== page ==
A picture taken on January 14, 2015 shows a marine organism at the Wadi el-Haitan Fossil and Climate Change Museum in Fayoum, 60 km south of the Egyptian capital Cairo. / AFP / KHALED DESOUKI (Photo credit should read KHALED DESOUKI/AFP/Getty Images)
A picture taken on January 14, 2015 shows a marine organism at the Wadi el-Haitan Fossil and Climate Change Museum in Fayoum, 60 km south of the Egyptian capital Cairo. / AFP / KHALED DESOUKI (Photo credit should read KHALED DESOUKI/AFP/Getty Images)
A picture taken on January 14, 2015 shows a whale's skeleton at the Wadi el-Haitan Fossil and Climate Change Museum in Fayoum, 60 km south of the Egyptian capital Cairo. / AFP / KHALED DESOUKI (Photo credit should read KHALED DESOUKI/AFP/Getty Images)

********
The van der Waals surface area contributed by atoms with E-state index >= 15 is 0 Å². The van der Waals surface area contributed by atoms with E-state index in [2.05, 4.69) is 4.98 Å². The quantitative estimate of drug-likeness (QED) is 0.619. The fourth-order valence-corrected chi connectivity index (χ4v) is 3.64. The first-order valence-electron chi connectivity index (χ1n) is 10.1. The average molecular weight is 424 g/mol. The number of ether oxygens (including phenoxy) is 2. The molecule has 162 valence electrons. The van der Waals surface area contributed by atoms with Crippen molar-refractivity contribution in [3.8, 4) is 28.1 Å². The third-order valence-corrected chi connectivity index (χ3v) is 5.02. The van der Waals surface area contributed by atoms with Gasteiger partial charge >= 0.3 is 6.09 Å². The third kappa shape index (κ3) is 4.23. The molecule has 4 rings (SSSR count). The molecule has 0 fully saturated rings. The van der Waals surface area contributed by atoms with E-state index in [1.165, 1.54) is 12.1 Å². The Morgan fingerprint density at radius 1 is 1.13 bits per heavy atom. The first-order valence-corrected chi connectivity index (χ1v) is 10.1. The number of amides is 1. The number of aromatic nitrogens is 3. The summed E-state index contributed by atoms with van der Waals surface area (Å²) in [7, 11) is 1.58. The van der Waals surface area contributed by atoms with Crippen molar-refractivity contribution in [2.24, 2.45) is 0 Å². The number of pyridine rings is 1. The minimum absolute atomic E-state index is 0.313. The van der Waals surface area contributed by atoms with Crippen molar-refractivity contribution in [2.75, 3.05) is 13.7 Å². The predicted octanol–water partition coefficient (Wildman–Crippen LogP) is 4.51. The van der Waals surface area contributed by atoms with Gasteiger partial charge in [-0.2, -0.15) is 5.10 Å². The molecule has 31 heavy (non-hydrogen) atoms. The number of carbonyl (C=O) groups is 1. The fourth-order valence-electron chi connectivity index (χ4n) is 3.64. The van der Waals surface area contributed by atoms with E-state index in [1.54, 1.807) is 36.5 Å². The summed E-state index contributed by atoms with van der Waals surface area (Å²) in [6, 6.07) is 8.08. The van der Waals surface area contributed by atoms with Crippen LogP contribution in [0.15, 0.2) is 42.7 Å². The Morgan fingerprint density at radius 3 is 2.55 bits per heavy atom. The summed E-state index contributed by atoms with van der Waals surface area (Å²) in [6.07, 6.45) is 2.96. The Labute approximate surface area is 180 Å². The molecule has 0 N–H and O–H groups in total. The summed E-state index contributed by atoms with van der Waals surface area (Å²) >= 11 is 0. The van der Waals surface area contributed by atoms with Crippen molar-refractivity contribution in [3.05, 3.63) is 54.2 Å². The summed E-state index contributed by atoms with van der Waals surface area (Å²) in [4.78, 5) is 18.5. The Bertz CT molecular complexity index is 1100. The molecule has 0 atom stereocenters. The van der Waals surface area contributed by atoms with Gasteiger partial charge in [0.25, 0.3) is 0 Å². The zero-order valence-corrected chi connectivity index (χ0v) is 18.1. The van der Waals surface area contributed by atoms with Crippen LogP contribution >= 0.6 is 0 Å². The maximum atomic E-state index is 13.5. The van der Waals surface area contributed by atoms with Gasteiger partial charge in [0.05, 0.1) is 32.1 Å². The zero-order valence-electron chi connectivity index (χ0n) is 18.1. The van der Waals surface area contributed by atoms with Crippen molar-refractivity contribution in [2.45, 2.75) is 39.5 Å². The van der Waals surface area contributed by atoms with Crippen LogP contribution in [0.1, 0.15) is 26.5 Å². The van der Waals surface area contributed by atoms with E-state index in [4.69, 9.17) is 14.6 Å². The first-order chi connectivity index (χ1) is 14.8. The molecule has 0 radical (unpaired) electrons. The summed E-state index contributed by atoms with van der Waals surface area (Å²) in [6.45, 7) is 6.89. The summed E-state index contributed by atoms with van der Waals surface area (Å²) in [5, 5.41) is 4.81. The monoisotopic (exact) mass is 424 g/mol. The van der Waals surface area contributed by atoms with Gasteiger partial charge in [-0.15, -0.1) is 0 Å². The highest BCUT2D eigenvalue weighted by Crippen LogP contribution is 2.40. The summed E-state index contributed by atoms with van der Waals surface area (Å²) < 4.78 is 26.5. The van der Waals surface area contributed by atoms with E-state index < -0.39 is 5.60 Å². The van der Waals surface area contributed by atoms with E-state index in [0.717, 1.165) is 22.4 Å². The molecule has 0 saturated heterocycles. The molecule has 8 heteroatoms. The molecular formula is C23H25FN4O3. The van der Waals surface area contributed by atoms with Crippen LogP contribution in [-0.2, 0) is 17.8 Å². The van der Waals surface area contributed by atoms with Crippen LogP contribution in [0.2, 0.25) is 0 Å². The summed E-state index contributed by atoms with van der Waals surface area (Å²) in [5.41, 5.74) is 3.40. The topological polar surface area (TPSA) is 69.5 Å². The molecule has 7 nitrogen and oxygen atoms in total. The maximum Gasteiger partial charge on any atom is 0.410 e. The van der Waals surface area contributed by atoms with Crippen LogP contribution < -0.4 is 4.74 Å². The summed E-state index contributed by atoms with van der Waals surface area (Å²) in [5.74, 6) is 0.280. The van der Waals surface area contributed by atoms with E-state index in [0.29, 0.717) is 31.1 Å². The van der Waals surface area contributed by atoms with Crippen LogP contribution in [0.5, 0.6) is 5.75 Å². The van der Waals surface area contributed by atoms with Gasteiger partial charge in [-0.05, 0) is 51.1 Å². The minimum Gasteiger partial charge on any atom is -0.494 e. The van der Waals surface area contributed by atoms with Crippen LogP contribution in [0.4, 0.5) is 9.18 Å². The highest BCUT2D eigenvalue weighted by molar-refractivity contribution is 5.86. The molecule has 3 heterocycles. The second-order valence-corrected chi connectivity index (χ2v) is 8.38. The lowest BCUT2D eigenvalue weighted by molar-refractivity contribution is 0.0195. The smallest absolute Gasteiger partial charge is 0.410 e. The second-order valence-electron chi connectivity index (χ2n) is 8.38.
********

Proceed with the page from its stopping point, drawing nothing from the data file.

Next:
A picture taken on January 14, 2015 shows a marine organism at the Wadi el-Haitan Fossil and Climate Change Museum in Fayoum, 60 km south of the Egyptian capital Cairo. / AFP / KHALED DESOUKI (Photo credit should read KHALED DESOUKI/AFP/Getty Images)
A picture taken on January 14, 2015 shows a Basilosaurus whale skeleton at the Wadi el-Haitan Fossil and Climate Change Museum in Fayoum, 60 km south of the Egyptian capital Cairo. / AFP / KHALED DESOUKI (Photo credit should read KHALED DESOUKI/AFP/Getty Images)
A picture taken on January 14, 2015 shows a whale skeleton at the Wadi el-Haitan Fossil and Climate Change Museum in Fayoum, 60 km south of the Egyptian capital Cairo. / AFP / KHALED DESOUKI (Photo credit should read KHALED DESOUKI/AFP/Getty Images)